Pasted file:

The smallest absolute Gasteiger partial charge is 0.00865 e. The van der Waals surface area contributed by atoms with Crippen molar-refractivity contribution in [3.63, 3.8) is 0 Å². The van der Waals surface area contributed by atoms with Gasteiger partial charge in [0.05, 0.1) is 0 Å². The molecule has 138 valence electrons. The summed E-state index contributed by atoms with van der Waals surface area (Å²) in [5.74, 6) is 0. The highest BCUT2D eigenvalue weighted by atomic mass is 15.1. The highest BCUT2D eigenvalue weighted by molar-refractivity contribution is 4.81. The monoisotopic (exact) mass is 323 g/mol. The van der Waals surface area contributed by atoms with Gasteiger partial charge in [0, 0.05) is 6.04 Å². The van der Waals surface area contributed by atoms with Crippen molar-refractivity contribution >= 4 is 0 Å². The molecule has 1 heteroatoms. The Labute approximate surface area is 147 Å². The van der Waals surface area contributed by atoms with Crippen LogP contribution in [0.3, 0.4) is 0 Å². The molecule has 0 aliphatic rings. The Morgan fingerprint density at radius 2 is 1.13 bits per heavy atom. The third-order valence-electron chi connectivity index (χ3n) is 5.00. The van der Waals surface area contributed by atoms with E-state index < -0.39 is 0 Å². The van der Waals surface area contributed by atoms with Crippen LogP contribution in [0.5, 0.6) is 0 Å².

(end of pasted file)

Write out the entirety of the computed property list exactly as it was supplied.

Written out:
The smallest absolute Gasteiger partial charge is 0.00865 e. The van der Waals surface area contributed by atoms with Crippen molar-refractivity contribution in [3.63, 3.8) is 0 Å². The van der Waals surface area contributed by atoms with Gasteiger partial charge in [0.05, 0.1) is 0 Å². The molecule has 138 valence electrons. The summed E-state index contributed by atoms with van der Waals surface area (Å²) in [5.74, 6) is 0. The highest BCUT2D eigenvalue weighted by atomic mass is 15.1. The highest BCUT2D eigenvalue weighted by molar-refractivity contribution is 4.81. The monoisotopic (exact) mass is 323 g/mol. The van der Waals surface area contributed by atoms with Gasteiger partial charge in [0, 0.05) is 6.04 Å². The van der Waals surface area contributed by atoms with Crippen molar-refractivity contribution >= 4 is 0 Å². The molecule has 1 heteroatoms. The Labute approximate surface area is 147 Å². The van der Waals surface area contributed by atoms with Crippen LogP contribution in [0.3, 0.4) is 0 Å². The molecule has 0 aliphatic rings. The Morgan fingerprint density at radius 2 is 1.13 bits per heavy atom. The third-order valence-electron chi connectivity index (χ3n) is 5.00. The van der Waals surface area contributed by atoms with E-state index < -0.39 is 0 Å². The van der Waals surface area contributed by atoms with Crippen LogP contribution in [0.5, 0.6) is 0 Å².